This article originally appeared on Time.com.
This week's issue of TIME features a story on Roger Federer, who on Jan. 29 became the oldest man in 45 years to win a Grand Slam singles final when he beat his arch-rival and nemesis, Rafael Nadal, in a five-set classic. Federer, 35, won his 18th Slam—adding to his all-time men's record—after missing the last six months of the 2016 season because of a knee injury. At best, he thought he could reach the quarterfinals of this year's Aussie Open.
On Feb. 1, three days after his stunning victory, TIME spoke to Federer by phone—he was at his house in the Swiss alps. You can read the feature story here. Below are expanded excerpts from the interview, in which Federer discusses everything from his rehab process to mental fortitude—and partying till dawn.
You've had a few days to reflect on the win in Melbourne. What does that title mean to you?
Maybe to believe and to work hard and persevere and all that stuff. On the surface, everyone sees my technique, the way I play, sort of everything’s easy and comes very natural to me. Maybe this [win] is a different type for me. I was able to show, especially after the tough year I had last year, how to make the right decisions and get past that. And how to move on and right away to create this sort of fairy tale story at the beginning of this year.
Honestly, I never thought I'd be able to win this tournament. That’s what stands out to me three days later. I still can’t believe I was able to make it all happen. This one has a very special, different taste than all the other Grand Slams I ever won. Coming back, getting older, and people have written me off maybe, makes this one so unique.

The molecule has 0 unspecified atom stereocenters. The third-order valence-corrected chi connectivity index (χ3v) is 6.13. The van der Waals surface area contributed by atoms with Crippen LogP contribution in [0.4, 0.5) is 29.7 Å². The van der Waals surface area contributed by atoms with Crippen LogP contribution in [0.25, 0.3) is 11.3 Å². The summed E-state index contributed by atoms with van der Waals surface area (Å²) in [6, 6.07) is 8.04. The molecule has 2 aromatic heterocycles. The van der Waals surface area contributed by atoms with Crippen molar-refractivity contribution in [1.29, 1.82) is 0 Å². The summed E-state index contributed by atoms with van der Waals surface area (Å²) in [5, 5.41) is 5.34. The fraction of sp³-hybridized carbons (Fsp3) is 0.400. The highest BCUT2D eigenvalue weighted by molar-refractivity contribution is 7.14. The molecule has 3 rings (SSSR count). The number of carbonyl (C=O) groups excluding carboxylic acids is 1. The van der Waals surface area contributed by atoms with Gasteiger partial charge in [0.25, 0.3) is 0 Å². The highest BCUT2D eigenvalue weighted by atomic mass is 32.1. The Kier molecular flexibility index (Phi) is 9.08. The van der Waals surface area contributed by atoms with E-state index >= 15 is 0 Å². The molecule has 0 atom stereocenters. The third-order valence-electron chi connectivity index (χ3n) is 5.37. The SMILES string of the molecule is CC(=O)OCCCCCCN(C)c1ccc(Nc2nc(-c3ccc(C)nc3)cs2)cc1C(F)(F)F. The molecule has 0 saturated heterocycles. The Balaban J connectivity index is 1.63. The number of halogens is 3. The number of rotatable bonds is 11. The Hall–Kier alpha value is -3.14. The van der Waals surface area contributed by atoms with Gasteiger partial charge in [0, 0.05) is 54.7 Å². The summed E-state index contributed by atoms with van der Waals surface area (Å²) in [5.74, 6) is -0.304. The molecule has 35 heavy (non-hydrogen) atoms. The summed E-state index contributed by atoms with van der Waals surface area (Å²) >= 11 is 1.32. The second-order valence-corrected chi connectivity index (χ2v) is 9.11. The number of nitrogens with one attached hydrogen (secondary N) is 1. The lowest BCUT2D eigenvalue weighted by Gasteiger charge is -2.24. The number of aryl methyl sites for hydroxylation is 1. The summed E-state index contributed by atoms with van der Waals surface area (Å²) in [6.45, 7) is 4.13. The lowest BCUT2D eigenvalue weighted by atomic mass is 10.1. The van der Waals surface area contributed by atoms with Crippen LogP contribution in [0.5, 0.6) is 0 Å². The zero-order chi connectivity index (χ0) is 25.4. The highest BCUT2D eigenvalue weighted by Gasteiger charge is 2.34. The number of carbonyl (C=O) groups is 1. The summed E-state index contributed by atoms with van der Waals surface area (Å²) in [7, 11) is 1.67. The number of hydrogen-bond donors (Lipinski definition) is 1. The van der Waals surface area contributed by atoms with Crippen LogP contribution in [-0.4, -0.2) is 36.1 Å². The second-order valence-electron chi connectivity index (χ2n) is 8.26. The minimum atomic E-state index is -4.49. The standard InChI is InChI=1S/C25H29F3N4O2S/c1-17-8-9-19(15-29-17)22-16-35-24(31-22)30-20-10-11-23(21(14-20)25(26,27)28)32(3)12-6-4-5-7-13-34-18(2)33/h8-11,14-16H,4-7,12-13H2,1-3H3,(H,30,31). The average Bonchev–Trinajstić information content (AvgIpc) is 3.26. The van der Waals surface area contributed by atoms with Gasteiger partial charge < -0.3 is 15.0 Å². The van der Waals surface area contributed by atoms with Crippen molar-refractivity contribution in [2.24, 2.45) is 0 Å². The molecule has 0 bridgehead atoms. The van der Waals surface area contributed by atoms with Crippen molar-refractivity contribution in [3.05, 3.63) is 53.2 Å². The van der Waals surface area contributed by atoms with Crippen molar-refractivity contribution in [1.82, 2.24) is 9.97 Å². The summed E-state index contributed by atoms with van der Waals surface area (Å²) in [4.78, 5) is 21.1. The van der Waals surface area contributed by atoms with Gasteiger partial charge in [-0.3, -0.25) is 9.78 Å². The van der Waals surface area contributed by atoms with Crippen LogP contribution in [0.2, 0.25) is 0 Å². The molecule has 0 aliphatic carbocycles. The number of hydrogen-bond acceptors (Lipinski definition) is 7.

Last year was really one to forget, but to learn a lot from. At the first press conference after the first match [in Melbourne] I said I would be happy having lost today if my body is feeling well. It would have been a successful trip for me. Because the reason why I went to Australia was to find out where my body was at. In practice I knew it was good. Matches are a different animal, it’s a different story. I thought in the best case I could make the quarters, and beat one good player. Maybe two if things went crazy well. That was my expectation. That’s why it feels to much better, this one, because I never thought in a million years I was going to win.
I thought it would be a stepping stone for the season. Basically my year would start 100% in April. That's how I saw it. It started 100% at the get go.